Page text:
GM and NASA Built a Robotic Glove and it’s the Coolest

Automotive engineers team with rocket scientists to make your childhood dreams come true.

byMax Prince| PUBLISHED Jul 7, 2016 7:04 AM
GM and NASA Built a Robotic Glove and it’s the Coolest

When civilization finally crumbles, and we’re forced to take inventory of our cultural flotsam, carefully selecting a precious few artifacts to preserve for posterity, I pray that somebody submits a copy of The Wizard. It is the pinnacle of hammy Eighties filmmaking. It stars Christian Slater and Fred Savage, because of course it does. And, by way of a product placement masterstroke, it co-stars Nintendo’s then-new PowerGlove. In a seminal moment, this introduced an entire generation to consumer lust. Soon after, it introduced an entire generation to buyer’s remorse, since the PowerGlove turned out to be a horrifically useless piece shit.

Years later, a team of automotive engineers and rocket scientists have teamed up to right that historic wrong. And, yes, that's as magical as it sounds.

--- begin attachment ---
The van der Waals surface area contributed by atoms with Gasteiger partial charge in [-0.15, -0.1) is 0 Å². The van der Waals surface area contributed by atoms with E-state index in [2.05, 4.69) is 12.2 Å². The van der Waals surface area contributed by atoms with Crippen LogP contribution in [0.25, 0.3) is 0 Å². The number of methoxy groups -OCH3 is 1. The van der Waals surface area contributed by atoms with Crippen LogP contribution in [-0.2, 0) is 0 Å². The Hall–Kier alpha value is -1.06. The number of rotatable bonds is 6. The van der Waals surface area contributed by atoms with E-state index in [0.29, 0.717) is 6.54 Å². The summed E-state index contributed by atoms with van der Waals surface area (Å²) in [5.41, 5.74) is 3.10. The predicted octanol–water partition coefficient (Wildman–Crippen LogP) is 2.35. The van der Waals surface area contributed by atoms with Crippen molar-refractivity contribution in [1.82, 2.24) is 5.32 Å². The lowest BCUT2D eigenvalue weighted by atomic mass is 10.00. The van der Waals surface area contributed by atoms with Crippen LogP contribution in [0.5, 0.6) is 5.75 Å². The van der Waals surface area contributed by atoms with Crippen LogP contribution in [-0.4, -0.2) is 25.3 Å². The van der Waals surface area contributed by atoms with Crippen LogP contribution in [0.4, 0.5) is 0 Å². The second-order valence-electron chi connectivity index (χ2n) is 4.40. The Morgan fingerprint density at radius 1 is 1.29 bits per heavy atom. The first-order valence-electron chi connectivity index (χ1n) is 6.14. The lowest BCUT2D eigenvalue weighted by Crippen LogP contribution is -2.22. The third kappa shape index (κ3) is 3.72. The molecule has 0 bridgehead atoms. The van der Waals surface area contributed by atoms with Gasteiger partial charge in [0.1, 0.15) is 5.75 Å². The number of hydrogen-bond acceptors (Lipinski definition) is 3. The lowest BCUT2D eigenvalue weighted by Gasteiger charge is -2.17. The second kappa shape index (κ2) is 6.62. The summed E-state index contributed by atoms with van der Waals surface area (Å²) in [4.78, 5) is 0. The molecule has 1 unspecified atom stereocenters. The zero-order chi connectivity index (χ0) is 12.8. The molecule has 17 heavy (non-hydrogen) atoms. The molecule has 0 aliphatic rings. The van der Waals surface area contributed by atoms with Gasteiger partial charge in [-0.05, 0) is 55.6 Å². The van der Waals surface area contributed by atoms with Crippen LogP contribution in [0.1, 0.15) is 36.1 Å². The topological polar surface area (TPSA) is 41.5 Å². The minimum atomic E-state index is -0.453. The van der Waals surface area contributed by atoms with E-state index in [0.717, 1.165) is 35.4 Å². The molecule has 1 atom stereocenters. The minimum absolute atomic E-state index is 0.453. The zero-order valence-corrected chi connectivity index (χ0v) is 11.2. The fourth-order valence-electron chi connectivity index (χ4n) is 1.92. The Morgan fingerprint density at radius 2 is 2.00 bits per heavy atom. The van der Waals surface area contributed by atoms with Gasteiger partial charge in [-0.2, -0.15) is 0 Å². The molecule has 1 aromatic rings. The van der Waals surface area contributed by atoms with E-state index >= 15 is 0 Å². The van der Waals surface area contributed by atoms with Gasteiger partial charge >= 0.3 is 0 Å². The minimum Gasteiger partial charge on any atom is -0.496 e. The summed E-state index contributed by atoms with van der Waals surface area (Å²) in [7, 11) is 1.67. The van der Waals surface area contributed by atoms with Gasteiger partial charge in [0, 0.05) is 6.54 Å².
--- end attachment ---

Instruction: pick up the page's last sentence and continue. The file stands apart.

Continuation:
General Motors

Meet the RoboGlove, the motor-assisted hand-gadget you always wanted. It’s the fruit of a nine-year-long partnership between General Motors and NASA, wherein the two companies worked on a helper android for use aboard the International Space Station. In designing that robot’s hands, GM developed pressure-actuated synthetic tendon technology to match human levels of dexterity. Applied in a soft exoskeleton (read: lightweight slip-on), the force-multiplication was a boon for astronauts turning wrenches in space.Now, Bioservo Technologies

Now, Bioservo Technologies has licensed the product. The Swedish firm sees a use in the physical rehabilitation field, and plans on bringing the glove to market. GM, meanwhile, says it wants to trial the RoboGlove in its U.S. factories. No word yet on which plants might be included, or when it’ll happen. But the technology is already proven.Per NASA: "An astronaut working in a pressurized suit outside the space station or an assembly operator in a factory might need to use 15- to 20 pounds of force to hold a tool during an operation but with the robotic glove they might need to apply only five to 10 pounds of force.”

Run-on sentence? Who cares. RoboGlove is magic. All hail RoboGlove.